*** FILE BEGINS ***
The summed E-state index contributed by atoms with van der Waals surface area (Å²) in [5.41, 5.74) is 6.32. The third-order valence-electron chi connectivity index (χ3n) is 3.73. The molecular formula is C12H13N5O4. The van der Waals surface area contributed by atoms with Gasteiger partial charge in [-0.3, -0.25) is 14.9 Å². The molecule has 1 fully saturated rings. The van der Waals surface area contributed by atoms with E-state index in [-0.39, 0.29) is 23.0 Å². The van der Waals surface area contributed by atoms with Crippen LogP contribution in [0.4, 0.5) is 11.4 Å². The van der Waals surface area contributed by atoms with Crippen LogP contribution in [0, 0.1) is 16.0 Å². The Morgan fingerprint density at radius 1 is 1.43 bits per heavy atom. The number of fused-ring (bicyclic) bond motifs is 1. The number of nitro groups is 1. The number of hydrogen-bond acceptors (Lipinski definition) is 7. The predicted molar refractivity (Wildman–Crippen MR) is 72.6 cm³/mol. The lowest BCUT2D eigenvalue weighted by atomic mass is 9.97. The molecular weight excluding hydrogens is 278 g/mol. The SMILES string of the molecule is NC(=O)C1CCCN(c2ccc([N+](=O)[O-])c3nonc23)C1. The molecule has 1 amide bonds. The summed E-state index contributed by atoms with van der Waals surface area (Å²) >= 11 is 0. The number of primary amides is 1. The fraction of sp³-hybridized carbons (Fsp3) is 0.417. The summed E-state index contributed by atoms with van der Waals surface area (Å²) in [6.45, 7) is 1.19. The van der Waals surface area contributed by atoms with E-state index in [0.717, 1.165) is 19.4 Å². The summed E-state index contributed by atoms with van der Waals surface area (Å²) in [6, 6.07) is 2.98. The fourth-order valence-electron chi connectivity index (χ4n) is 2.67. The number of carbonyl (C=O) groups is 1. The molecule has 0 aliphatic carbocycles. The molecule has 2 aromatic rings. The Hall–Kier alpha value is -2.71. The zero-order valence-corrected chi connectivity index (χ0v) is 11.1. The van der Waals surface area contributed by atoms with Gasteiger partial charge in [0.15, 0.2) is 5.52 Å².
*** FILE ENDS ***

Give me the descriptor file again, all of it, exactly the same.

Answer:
The summed E-state index contributed by atoms with van der Waals surface area (Å²) in [5.41, 5.74) is 6.32. The third-order valence-electron chi connectivity index (χ3n) is 3.73. The molecular formula is C12H13N5O4. The van der Waals surface area contributed by atoms with Gasteiger partial charge in [-0.3, -0.25) is 14.9 Å². The molecule has 1 fully saturated rings. The van der Waals surface area contributed by atoms with E-state index in [-0.39, 0.29) is 23.0 Å². The van der Waals surface area contributed by atoms with Crippen LogP contribution in [0.4, 0.5) is 11.4 Å². The van der Waals surface area contributed by atoms with Crippen LogP contribution in [0, 0.1) is 16.0 Å². The Morgan fingerprint density at radius 1 is 1.43 bits per heavy atom. The number of fused-ring (bicyclic) bond motifs is 1. The number of nitro groups is 1. The number of hydrogen-bond acceptors (Lipinski definition) is 7. The predicted molar refractivity (Wildman–Crippen MR) is 72.6 cm³/mol. The lowest BCUT2D eigenvalue weighted by atomic mass is 9.97. The molecular weight excluding hydrogens is 278 g/mol. The SMILES string of the molecule is NC(=O)C1CCCN(c2ccc([N+](=O)[O-])c3nonc23)C1. The molecule has 1 amide bonds. The summed E-state index contributed by atoms with van der Waals surface area (Å²) >= 11 is 0. The number of primary amides is 1. The fraction of sp³-hybridized carbons (Fsp3) is 0.417. The summed E-state index contributed by atoms with van der Waals surface area (Å²) in [6.45, 7) is 1.19. The van der Waals surface area contributed by atoms with E-state index in [0.717, 1.165) is 19.4 Å². The summed E-state index contributed by atoms with van der Waals surface area (Å²) in [6, 6.07) is 2.98. The fourth-order valence-electron chi connectivity index (χ4n) is 2.67. The number of carbonyl (C=O) groups is 1. The molecule has 0 aliphatic carbocycles. The molecule has 2 aromatic rings. The Hall–Kier alpha value is -2.71. The zero-order valence-corrected chi connectivity index (χ0v) is 11.1. The van der Waals surface area contributed by atoms with Gasteiger partial charge in [0.15, 0.2) is 5.52 Å².